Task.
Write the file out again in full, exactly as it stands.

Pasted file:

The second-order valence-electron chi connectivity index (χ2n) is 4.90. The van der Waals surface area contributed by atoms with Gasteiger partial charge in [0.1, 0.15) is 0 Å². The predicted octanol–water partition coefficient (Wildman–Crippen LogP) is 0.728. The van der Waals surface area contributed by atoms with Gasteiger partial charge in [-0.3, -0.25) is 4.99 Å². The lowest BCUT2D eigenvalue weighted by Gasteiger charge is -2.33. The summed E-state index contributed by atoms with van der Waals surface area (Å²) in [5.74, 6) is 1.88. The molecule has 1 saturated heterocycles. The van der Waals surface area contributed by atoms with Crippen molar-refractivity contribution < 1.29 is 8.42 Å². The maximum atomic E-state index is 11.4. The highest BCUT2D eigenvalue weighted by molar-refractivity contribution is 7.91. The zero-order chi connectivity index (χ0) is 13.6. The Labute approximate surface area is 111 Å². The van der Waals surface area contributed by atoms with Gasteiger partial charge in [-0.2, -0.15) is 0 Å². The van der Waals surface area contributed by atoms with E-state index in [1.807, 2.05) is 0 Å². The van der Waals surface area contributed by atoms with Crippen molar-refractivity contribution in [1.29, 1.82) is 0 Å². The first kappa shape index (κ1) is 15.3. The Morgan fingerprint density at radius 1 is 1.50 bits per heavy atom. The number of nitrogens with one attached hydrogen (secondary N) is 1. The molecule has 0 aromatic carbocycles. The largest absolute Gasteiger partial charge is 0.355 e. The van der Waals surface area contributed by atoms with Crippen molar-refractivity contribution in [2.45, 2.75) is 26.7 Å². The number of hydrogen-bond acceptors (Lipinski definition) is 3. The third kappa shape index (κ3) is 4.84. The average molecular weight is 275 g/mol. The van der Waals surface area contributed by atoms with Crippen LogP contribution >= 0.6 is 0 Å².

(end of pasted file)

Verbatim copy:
The second-order valence-electron chi connectivity index (χ2n) is 4.90. The van der Waals surface area contributed by atoms with Gasteiger partial charge in [0.1, 0.15) is 0 Å². The predicted octanol–water partition coefficient (Wildman–Crippen LogP) is 0.728. The van der Waals surface area contributed by atoms with Gasteiger partial charge in [-0.3, -0.25) is 4.99 Å². The lowest BCUT2D eigenvalue weighted by Gasteiger charge is -2.33. The summed E-state index contributed by atoms with van der Waals surface area (Å²) in [5.74, 6) is 1.88. The molecule has 1 saturated heterocycles. The van der Waals surface area contributed by atoms with Crippen molar-refractivity contribution < 1.29 is 8.42 Å². The maximum atomic E-state index is 11.4. The highest BCUT2D eigenvalue weighted by molar-refractivity contribution is 7.91. The zero-order chi connectivity index (χ0) is 13.6. The Labute approximate surface area is 111 Å². The van der Waals surface area contributed by atoms with Gasteiger partial charge in [-0.2, -0.15) is 0 Å². The van der Waals surface area contributed by atoms with E-state index in [1.807, 2.05) is 0 Å². The van der Waals surface area contributed by atoms with Crippen molar-refractivity contribution in [1.29, 1.82) is 0 Å². The first kappa shape index (κ1) is 15.3. The Morgan fingerprint density at radius 1 is 1.50 bits per heavy atom. The number of nitrogens with one attached hydrogen (secondary N) is 1. The molecule has 0 aromatic carbocycles. The largest absolute Gasteiger partial charge is 0.355 e. The van der Waals surface area contributed by atoms with Crippen molar-refractivity contribution in [2.45, 2.75) is 26.7 Å². The number of hydrogen-bond acceptors (Lipinski definition) is 3. The third kappa shape index (κ3) is 4.84. The average molecular weight is 275 g/mol. The van der Waals surface area contributed by atoms with Crippen LogP contribution >= 0.6 is 0 Å².